Column: With $100 million, Magic Johnson pays it forward
Magic Johnson, janitor.
Before we talk about the $100 million in loans his insurance company is funding for minority- and women-owned businesses, we first need to talk about the 16-year-old kid cleaning toilets in a Michigan office building. The intellectually curious and ambitious teen would sneak into the executive offices, take a seat in a reclining chair and kick up his feet on the desk, pretending to give orders to an imaginary assistant.
“That’s when my dreams went from not only being in the NBA to also wanting to run my own business,” he said in an interview with the Los Angeles Times on Tuesday. “I’ve always said, ‘If you don’t dream it, you can’t become it.’ That early experience working for black business owners showed me what was possible. It’s why I have my business.”
Far too often, the conversations around diversity and inclusion get oversimplified. Seeing someone who looks like you occupy a particular space always has meant more than checking an affirmative action box on an HR worksheet. It is about a shared experience, or perhaps a worldview being represented in the country’s kaleidoscope. It is about letting minorities know you don’t just sing America, you are America, and your contributions are necessary for her success.
It’s Magic Johnson versus Vin Scully in the finals of the Los Angeles Times’ tournament to determine L.A.'s biggest sports icon.
“In my era, I didn’t see any blacks in business,” said Joel Ferguson, who along with fellow businessman Gregory Eaton employed and mentored Johnson before he was Magic. ”It’s very important that there are role models, to have people who are where you want to be.
“But having role models isn’t enough. You also have to be a hard worker. [Johnson] was really good at doing all of the things we asked of him. And he asked a lot of good, relevant questions about what it takes to be a successful businessman.”
Johnson credits his start of cleaning office buildings as the primary reason why, upon hearing minority-owned businesses were struggling to receive the necessary assistance during the coronavirus pandemic, he put together a plan to help.
“If they close down because of lack of funding, it would create a lot of jobless black and brown people, and it would eliminate access to the resources the community needs,” Johnson said. “We then would need to go outside of our community for our goods and services, and that not only puts a strain on people, it could hurt the property value.”
This is how the plan works: EquiTrust Life Insurance Co., which Johnson owns, will distribute the loans through the Small Business Administration’s federal Paycheck Protection Program in partnership with MBE Capital Partners, a New Jersey-based nonbank lender that works closely with minority-owned businesses. In general, if companies retain their workforces, PPP loans can function more like grants, backed by the SBA. Johnson’s funding will reportedly go toward some 5,000 loans that have already been approved. Recipients of the loans will gain access to capital that they’ve been unable to secure from major banks and credit unions.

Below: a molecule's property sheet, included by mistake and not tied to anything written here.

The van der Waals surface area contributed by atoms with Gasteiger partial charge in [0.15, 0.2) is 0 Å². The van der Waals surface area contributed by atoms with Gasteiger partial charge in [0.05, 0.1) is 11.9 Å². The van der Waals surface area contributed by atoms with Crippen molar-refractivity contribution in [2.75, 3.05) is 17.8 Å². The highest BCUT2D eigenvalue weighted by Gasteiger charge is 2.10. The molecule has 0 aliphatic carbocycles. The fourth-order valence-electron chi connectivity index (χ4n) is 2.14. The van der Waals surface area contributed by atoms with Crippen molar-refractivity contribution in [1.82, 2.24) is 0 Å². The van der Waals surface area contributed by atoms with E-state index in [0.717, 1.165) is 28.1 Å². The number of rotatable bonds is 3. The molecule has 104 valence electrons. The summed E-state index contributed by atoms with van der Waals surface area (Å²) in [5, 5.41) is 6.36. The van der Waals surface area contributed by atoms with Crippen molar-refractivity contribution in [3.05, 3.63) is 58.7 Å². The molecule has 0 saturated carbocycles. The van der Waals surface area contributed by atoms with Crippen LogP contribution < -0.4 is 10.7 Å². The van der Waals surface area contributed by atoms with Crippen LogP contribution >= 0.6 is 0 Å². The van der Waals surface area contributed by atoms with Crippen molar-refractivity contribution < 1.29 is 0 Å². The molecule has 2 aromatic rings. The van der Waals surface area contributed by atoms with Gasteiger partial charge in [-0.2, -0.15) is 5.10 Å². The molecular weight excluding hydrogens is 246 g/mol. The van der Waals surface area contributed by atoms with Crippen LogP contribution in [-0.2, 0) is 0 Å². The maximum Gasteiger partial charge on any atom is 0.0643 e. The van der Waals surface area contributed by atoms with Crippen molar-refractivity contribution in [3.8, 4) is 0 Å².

At the onset of the shutdown, the Center for Responsible Lending projected that more than 90% of businesses owned by blacks, Latinos and Native Hawaiians or Pacific Islanders were unlikely to secure a PPP loan through a major bank or credit union. For Asian Americans, it was 75%.
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These businesses have watched the SBA distribute hundreds of millions of dollars to companies with much better access to capital markets — and far less need. One of those businesses? The franchise with which Johnson is most closely identified, the Lakers. Last month, the team received a $4.6-million distribution before returning it amid public backlash. We all are clamoring to return to normal, but if a community’s restaurants, salons, accountants and churches continue to be ignored in the most dire of times, that’s not what normal should be.
It is, in fact, a reminder of how COVID-19, which has already taken minority lives at a disproportionate level, has ravaged a community.
“We know those places where everybody is on a first-name basis, where your mom, dad, uncle or sister works there, and that makes us all feel good and is a source of pride,” said Johnson, who not only stays in touch with his earliest mentors but partners in business deals with them as well. “The places that allow minority kids to dream. Just like for me back in Lansing, [Ferguson and Eaton] owning businesses and giving me an opportunity is really why I’m blessed to be able to help people today. That’s how this thing works.”
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